Published on June 26th, 2016 | by Mark Chesnut
LGBT Pride in Mexico City is a Colorful Celebration of Gay Visibility
More than 200,000 people took to the streets of Mexico City on Saturday, June 25 for the 38th edition of the Marcha del Orgullo LGBTTTI, the largest LGBT pride march in Mexico. Among the officials were ambassadors from the United States, Denmark, Norway, the Netherlands, Canada, France and the United Kingdom. And Mexico’s president, Enrique Peña Nieto, sent out a Tweet saying “I firmly believe that all Mexicans have the right to freely choose who to love and with whom to share their lives.”
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Taking place the last Saturday of June every year, Mexico City’s gay pride march and festival is an increasingly big affair (remember, Mexico City was the first major city in Latin America to legalize same-sex marriage, so this giant metropolis has a tradition of progressiveness and inclusion).
The festivities begin at the Angel de la Independencia (Angel of Independence), a landmark sculpture on the border of the gay-popular neighborhood called the Zona Rosa (Pink Zone). By 1pm, various contingents, floats and random participants begin making their way down the broad boulevard called the Paseo de la Reforma, making a right turn downtown for the final destination of the Zócalo, the large city square in the historic city center, where the festival includes lots of live music.
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One of the things I like most about Mexico City’s LGBT pride parade is that it offers such great people watching opportunities. This year, there were vaqueros (cowboys) on horseback. There were people with extensive body paint. There were people with costumes inspired by the Day of the Dead and by pre-Hispanic civilizations. There were wigs. There were multiple people dressed as variations on Mickey Mouse, for some reason. There were go-go boys, families with kids, religious groups and people with political signs (including at least a couple that were decidedly not in favor of Donald Trump).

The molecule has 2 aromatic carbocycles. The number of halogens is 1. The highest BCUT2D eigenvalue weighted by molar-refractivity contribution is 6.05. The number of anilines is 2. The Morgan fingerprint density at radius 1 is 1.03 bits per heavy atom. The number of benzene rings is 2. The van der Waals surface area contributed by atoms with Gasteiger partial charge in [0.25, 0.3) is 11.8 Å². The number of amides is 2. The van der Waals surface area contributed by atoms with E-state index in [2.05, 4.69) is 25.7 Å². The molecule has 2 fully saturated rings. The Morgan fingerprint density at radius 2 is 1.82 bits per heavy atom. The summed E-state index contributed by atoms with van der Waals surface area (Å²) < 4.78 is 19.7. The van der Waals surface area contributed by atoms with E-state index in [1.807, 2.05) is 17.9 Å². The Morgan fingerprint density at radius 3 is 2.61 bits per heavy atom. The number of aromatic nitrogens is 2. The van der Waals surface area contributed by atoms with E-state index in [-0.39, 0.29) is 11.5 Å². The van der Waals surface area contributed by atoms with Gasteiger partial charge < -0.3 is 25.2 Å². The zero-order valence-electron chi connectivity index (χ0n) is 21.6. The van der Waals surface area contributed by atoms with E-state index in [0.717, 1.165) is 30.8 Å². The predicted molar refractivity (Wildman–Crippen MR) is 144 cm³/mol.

Also nice: Mexico City pride is a giant event, but not so jam-packed that you’ll get a feeling of claustrophobia. Unlike gay pride in some U.S. cities, where the streets are so blocked off that you can’t even cross except in police-approved areas, the Mexico City LGBT pride parade is more relaxed, making it easy to join the parade as a casual participant, stop and view it for a while as a spectator, and then join again if you like.
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After the festival, the gay bars downtown, and in the Zona Rosa en elsewhere, get packed with revelers into the wee hours of the morning.
This is the third time I’ve attended the event in Mexico City with my hubby, and we always love it. So if you’re looking for an ideal gay travel idea or a great LGBT vacation, consider Mexico City for the parade and festival.